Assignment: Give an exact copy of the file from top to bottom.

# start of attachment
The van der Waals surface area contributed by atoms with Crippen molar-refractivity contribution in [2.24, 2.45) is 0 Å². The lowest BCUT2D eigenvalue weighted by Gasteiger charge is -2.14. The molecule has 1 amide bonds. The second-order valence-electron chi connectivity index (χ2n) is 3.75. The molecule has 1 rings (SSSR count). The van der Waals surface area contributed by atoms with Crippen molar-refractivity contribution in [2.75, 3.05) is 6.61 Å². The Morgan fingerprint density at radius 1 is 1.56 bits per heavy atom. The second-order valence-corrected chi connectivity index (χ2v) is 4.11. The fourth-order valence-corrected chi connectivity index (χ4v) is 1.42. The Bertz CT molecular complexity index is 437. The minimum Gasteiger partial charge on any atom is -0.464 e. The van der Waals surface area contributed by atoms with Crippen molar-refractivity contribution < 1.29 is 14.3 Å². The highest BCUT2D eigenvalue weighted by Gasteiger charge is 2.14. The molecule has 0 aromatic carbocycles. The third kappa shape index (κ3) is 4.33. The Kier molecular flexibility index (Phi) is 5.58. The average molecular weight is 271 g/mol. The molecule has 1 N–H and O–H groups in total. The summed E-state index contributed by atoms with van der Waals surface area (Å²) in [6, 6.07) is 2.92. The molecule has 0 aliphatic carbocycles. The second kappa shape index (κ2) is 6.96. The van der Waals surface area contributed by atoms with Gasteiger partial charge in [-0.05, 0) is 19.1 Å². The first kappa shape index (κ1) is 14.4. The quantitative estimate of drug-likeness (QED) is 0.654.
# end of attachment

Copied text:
The van der Waals surface area contributed by atoms with Crippen molar-refractivity contribution in [2.24, 2.45) is 0 Å². The lowest BCUT2D eigenvalue weighted by Gasteiger charge is -2.14. The molecule has 1 amide bonds. The second-order valence-electron chi connectivity index (χ2n) is 3.75. The molecule has 1 rings (SSSR count). The van der Waals surface area contributed by atoms with Crippen molar-refractivity contribution in [2.75, 3.05) is 6.61 Å². The Morgan fingerprint density at radius 1 is 1.56 bits per heavy atom. The second-order valence-corrected chi connectivity index (χ2v) is 4.11. The fourth-order valence-corrected chi connectivity index (χ4v) is 1.42. The Bertz CT molecular complexity index is 437. The minimum Gasteiger partial charge on any atom is -0.464 e. The van der Waals surface area contributed by atoms with Crippen molar-refractivity contribution < 1.29 is 14.3 Å². The highest BCUT2D eigenvalue weighted by Gasteiger charge is 2.14. The molecule has 0 aromatic carbocycles. The third kappa shape index (κ3) is 4.33. The Kier molecular flexibility index (Phi) is 5.58. The average molecular weight is 271 g/mol. The molecule has 1 N–H and O–H groups in total. The summed E-state index contributed by atoms with van der Waals surface area (Å²) in [6, 6.07) is 2.92. The molecule has 0 aliphatic carbocycles. The second kappa shape index (κ2) is 6.96. The van der Waals surface area contributed by atoms with Gasteiger partial charge in [-0.05, 0) is 19.1 Å². The first kappa shape index (κ1) is 14.4. The quantitative estimate of drug-likeness (QED) is 0.654.